June 24, 2018

Screens and Teens: The Downside

Azadeh Sami, DO, MSPH
A typical encounter for pediatricians:  We walk into a room to begin a well check for a teenager, whose eyes are glued to a cell phone.  We gently ask for the teen’s attention to begin the visit, as he/she reluctantly turns the phone over to the parents.  When reviewing lifestyle habits, we discover that although a 9:30pm bedtime is reported, actual sleep onset occurs 2 hours later.  When asked what they typically do before bed, the teens’ answers consist mainly of “on the phone”, “texting”, or “on my computer.”  Homework is online, texting maintains social status among peers, study breaks consist of video games, and by the end of the day, the teen has spent at least 6 hours of the day on the screen.  Parents note, by the way, that the patient has recently been feeling very fatigued.
Thankfully, journals and websites have raised awareness of this overwhelming problem, in ways that are now hitting home for many families.  Recently, Forbes magazine published an article effectively illustrating the link between screen time and shifts in brain activity.  The infographic in this article strikingly notes that brain imaging research shows screen technologies and cocaine affect our brain’s frontal cortex in the same way.  This correlation is exactly what we as pediatricians need to help make our advice more concrete for the new generation.
 The article presents a Cincinnati Children’s Hospital study examining brain activity in those who spend more time on screens versus reading books.  Screen time was linked to poorer connectivity in areas that govern language and cognitive control. Reading, on the other hand, was linked to better connectivity in these regions.  Furthermore, another study cited in the article demonstrated that GABA levels were increased in those who were addicted to the internet. More specifically, the rise in GABA levels is believed to be a functional loss of integration and regulation of processing in the cognitive and emotional neural network.  But no need to worry, as these changes generally reversed when the teens went through cognitive behavior therapy (CBT) for their addiction.
I recently gave a community lecture regarding How to Increase Your Child’s Success in School, incorporating the AAP’s recommendations as well as studies done by psychologists regarding the true  qualities needed for success in life.  In preparing for this lecture, I learned about the role of excess screen time on the balance between the visual system and the vestibular system.  When the two are not in sync, as when the visual system has been overly stimulated by the bright screen, without allowing the rest of the body to “catch up”, young children begin to feel restless.  For that, I like to recommend to patients to put a timer near the screen.  For every hour spent on the screen, when the timer goes off, they must stop and engage in some sort of physical activity for one hour.  The invention of the Wii seemed initially to be the answer to our struggles, but to our disappointment, we have discovered that levels of physical activity did not significantly change with the coming of this exciting “exer-gaming” concept.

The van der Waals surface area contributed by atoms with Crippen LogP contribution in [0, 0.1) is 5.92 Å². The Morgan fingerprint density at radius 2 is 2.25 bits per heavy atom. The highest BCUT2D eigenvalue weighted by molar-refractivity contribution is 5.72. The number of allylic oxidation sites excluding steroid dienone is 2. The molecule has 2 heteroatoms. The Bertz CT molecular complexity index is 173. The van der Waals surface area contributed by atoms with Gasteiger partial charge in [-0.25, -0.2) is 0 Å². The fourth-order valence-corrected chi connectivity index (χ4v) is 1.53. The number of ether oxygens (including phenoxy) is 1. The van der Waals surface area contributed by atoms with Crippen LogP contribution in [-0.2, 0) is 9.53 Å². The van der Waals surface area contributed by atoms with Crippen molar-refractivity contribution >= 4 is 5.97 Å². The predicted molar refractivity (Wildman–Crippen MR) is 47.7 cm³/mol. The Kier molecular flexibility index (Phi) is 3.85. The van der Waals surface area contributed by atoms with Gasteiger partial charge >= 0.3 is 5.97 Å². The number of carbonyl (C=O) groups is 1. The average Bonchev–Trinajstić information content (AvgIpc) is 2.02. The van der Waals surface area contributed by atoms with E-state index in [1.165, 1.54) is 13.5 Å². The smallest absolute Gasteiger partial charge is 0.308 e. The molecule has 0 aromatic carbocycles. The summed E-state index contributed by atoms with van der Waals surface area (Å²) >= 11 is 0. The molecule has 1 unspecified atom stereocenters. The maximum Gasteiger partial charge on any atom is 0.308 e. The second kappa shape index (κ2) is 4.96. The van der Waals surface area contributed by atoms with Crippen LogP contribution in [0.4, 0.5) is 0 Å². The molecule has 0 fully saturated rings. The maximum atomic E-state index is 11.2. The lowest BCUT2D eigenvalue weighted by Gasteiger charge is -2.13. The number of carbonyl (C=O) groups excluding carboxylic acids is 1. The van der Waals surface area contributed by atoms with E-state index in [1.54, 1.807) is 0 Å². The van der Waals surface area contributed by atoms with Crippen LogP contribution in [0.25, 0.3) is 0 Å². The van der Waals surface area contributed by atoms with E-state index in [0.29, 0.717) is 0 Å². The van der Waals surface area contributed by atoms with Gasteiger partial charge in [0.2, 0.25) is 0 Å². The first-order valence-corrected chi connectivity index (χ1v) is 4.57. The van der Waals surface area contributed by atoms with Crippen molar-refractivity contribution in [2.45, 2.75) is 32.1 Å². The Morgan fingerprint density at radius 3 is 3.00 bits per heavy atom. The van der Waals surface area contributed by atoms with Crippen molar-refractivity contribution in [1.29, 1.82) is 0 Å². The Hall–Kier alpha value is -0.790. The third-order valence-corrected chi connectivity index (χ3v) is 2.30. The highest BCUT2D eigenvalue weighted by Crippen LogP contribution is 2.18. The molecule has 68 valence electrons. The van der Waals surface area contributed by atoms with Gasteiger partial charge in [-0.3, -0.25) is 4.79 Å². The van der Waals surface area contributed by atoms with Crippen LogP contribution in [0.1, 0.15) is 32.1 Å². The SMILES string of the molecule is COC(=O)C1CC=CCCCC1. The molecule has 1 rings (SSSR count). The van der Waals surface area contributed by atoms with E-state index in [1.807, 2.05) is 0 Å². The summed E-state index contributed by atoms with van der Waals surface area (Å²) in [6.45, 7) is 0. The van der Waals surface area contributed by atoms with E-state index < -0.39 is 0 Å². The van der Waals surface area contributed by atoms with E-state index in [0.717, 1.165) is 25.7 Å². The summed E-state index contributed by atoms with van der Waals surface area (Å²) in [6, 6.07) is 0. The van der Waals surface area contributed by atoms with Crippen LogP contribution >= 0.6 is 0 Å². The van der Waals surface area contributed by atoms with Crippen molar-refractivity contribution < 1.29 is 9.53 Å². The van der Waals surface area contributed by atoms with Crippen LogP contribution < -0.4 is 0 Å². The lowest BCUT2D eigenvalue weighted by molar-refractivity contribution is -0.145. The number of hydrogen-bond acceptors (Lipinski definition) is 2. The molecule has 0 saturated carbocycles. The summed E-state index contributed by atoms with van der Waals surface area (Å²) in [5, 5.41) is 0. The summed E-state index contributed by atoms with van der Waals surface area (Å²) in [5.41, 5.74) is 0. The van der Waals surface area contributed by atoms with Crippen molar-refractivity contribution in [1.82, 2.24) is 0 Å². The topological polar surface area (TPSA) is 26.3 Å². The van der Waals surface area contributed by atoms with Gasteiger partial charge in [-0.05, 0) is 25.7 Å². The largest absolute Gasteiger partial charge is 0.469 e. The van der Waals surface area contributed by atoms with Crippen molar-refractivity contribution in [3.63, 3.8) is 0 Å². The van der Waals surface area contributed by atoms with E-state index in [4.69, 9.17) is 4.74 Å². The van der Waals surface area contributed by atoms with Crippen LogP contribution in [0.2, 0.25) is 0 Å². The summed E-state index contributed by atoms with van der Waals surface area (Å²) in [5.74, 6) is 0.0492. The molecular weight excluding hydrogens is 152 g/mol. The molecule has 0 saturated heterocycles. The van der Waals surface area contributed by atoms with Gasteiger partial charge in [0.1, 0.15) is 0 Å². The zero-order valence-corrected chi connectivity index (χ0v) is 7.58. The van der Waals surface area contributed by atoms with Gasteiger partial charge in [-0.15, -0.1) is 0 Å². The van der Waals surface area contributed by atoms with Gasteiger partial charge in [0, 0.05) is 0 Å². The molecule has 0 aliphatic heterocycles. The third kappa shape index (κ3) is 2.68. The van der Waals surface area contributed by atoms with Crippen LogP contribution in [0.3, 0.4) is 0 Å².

Not to mention the added effects of social media. Patients who are perpetually exposed to their peers’ posts about the car they drive, the parties they went to, or the vacations they took, acquire a feeling of inadequacy.  Over time, the sense of inadequacy can become so uncontrollable, it ultimately develops into depression.  The Forbes article cites a study showing that about 48% of those who spent five or more hours a day on their phones had thought about suicide or made plans for it, as compared to 28% of the teens who spent only one hour per day on their phones.
With regards to sleep onset and quality, we know that the type of light emitted by screens is primarily blue light.  This blue light is what the sun emits, which in turn suppresses melatonin.  
The bottom line is this:  the effect of screen time is multi-fold.  Poor vision.  Depression.  Inactivity, and thus, obesity.  Delayed sleep onset.  Poor sleep quality. Poor brain connectivity leading to poor school performance.  Suicide.  It’s overwhelming.

I hope the information presented in this blog is helpful for those pediatricians who feel they are truly struggling to convince their patients the dangers of excessive screen time.  At least I’m sure you can all relate.

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